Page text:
The Audiophiliac Component of the Year: Schiit Ragnarok stereo amplifier

The Ragnarok amplifier is the brand's first to drive speakers and/or headphones, and it sounds like it means business.

Steve Guttenberg
Ex-movie theater projectionist Steve Guttenberg has also worked as a high-end audio salesman, and as a record producer. Steve currently reviews audio products for CNET and works as a freelance writer for Stereophile.
Steve Guttenberg
4 min read

Schiit is best known for its headphone amps and digital converters; Ragnarok is its first stereo integrated amplifier for speakers and headphones. It's a purist, sound-quality-first design, and stands head and shoulders above run of the mill integrated amps that come stuffed with as many features as possible. The minimalist Ragnarok keeps it dead simple: There are five pairs of stereo analog inputs (2 XLR/3 RCA), but no digital inputs, or even a phono input for turntables. If you need those, buy a digital converter such as a Schiit Bifrost Multibit, which is what I used for this review, and if you play LPs, pick up the Schiit Mani phono preamp. Of course you could also use other brands converters or phono preamps. The Ragnarok's rear panel also has stereo RCA and XLR preamplifier output jacks; upfront there are 6.3mm and balanced 4-pin XLR headphone jacks (more on those two later).


The Schiit Ragnarok stereo amplifier

Lee Shelly

It's a class AB amplifier design, power is rated at 60 watts per channel for 8 ohm speakers, 100 watts per for 4 ohm speakers; the Ragnarok measures 16 x 12 x 3.75 inches (406 x 305 x 95mm), and weighs 32 pounds (14.5 kg). This bad boy runs hot, just like most of my favorite high-end amps. Schiit's five-year warranty is considerably longer than what you get with most mass market electronics.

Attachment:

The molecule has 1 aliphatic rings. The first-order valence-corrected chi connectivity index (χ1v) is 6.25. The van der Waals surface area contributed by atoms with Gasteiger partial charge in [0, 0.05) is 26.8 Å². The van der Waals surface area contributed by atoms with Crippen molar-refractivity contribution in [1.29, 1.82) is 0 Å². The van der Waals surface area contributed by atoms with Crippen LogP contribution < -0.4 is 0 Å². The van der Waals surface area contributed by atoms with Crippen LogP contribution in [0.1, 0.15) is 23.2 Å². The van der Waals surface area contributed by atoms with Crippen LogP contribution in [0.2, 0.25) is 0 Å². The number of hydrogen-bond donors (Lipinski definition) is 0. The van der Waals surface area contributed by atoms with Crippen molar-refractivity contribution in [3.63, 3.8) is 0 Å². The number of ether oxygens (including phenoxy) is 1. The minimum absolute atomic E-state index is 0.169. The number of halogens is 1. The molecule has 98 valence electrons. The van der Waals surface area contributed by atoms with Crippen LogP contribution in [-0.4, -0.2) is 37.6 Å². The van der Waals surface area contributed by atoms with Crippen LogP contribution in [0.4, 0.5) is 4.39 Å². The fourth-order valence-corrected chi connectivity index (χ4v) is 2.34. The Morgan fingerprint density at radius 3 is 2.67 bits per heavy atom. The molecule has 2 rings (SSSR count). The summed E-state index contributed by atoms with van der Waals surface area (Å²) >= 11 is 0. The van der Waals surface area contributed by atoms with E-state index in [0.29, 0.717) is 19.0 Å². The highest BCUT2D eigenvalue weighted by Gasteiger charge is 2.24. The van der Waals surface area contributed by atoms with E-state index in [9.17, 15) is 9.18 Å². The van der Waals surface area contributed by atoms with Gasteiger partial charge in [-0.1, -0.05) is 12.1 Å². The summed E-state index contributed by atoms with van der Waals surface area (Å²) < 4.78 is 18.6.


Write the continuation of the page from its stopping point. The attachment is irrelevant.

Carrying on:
Curiously, no remote control is provided or available, and if that's a deal breaker for you, I understand. Me, I don't mind getting up from the couch to change volume, and when you turn the volume control knob up or down you hear the amp's internal relays making clicking sounds. And again, that might be an annoyance for some buyers, but not me. The power on-off switch is inconveniently located on the rear panel, but a reach around maneuver gets the job done.

Ragnarok is designed and made in the US; the amps are always available in the snazzy-looking silver finish, and the factory occasionally makes a limited run of black Ragnaroks, and they have a few right now.

Holding the input button down switches the Ragnarok's output mode of the amplifier between three options: headphones and speakers, speakers-only, headphones-only. There's no way to know what mode the amp is in at any given time just by looking at it. The Ragnarok's ergonomics are pretty lame, but its sound quality is as good as it gets for integrated amps in its price class, which is $1,699 in the US, £1,500 in the UK, and AU$2,949 in Australia. That's not cheap, but the best stuff never is.


The Schiit Ragnarok stereo amplifier rear panel.

Lee Shelly